“I think a lot of people have run with one little bit, and now it’s a big mess,” said Deborah Barnes, 61, who has run Hairy’s Barber Shop for about 18 years. “I would argue a lot of people — just regular Joes — see it the same way, and that’s why they elected Donald Trump.”

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Video: James Comey’s Complete Testimony

James B. Comey, the former F.B.I. director, testified before Congress and discussed his meetings and phone calls with President Trump leading up to his dismissal.




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Ms. Barnes, dressed in a black barber’s smock with “Debbie” embroidered in red, had the hearing on in her shop. About an hour into Mr. Comey’s testimony, her customers had paid little attention, she said.

“I don’t even think that anybody noticed it being on,” she said. “They’re just interested in getting a haircut.”

Although Ms. Barnes said she was paying some attention to the day’s proceedings, she said she viewed the hearing as unlikely to settle any of the questions that have dogged Mr. Trump’s presidency.

“It is a big mess,” said Ms. Barnes, who does not use Twitter and said she was a sparing user of Facebook. “In my opinion, some of the senators are just out to get anything.”

She added, “Whether you’re Democrat or Republican, your president is your damn president.”

In nearby Augusta, Santria Swinton, 32, was watching the hearing as she cleaned at a hotel where the asking rate for a room on Thursday night was $97. As she moved among rooms on the fourth floor, she was switching televisions to CNN so she could listen to Mr. Comey.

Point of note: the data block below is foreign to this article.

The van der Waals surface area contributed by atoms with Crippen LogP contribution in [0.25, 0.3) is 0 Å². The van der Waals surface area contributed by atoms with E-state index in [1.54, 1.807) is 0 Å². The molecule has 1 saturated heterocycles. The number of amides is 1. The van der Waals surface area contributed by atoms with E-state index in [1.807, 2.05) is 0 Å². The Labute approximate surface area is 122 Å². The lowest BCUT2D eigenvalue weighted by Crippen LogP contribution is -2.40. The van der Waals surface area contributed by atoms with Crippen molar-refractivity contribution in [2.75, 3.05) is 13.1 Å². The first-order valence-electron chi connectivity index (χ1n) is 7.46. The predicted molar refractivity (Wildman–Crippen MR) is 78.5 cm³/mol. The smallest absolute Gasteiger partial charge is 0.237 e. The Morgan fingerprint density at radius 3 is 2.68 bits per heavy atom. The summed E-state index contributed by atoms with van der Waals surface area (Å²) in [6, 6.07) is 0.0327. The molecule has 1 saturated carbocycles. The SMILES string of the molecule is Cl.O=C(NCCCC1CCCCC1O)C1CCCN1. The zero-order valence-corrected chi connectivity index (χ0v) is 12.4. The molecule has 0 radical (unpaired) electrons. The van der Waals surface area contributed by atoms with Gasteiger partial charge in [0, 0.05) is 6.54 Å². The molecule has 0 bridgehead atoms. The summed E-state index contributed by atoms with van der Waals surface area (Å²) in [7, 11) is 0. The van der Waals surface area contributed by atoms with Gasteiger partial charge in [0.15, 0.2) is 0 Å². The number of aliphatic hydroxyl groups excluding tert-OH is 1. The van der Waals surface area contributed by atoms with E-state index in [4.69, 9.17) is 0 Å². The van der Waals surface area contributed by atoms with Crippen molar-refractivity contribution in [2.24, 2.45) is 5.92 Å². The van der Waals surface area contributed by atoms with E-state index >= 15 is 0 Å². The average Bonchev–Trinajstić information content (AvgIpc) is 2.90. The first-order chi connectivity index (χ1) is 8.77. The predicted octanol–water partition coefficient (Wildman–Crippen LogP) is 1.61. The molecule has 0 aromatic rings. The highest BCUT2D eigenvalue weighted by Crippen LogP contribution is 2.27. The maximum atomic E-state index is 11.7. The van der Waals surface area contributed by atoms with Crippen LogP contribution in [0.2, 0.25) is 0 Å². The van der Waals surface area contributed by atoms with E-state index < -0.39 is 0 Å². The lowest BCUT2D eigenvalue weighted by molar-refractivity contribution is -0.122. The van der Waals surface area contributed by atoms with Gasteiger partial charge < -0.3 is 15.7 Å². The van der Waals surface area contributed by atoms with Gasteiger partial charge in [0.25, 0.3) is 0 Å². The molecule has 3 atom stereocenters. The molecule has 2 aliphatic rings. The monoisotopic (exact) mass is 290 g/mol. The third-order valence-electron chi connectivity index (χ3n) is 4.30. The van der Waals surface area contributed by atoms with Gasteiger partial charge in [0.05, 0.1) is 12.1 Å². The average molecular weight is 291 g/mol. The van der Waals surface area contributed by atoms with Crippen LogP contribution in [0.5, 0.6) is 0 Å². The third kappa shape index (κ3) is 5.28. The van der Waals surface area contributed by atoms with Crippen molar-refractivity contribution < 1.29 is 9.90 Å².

“I just want to know what’s going on,” she said as she paused for a moment at the door of Room 409, the white comforter on its bed already adjusted, just so. “I’m just taking it all in. I’m just nosy.”

At the Harlem, Ga., Huddle House, across the street from a mural of Laurel and Hardy, the Comey hearing was playing on one television and ESPN on another. But neither appeared to be getting much attention.

A family sat in a booth closest to the television where Fox News was playing.

“I just think it’s propaganda,” Erin Mallory, 39, said as she stood behind the counter and a child screamed from elsewhere in the restaurant.

Ms. Mallory said she would catch up on Mr. Comey’s comments later.

“I think it’s just more noise,” she said. ALAN BLINDER

‘Come On, Give an Answer’

CHICAGO — In a quiet back room of a bakery here, three friends gathered Thursday to sip coffee, watch CNN and analyze every syllable Mr. Comey said about a president they loathe.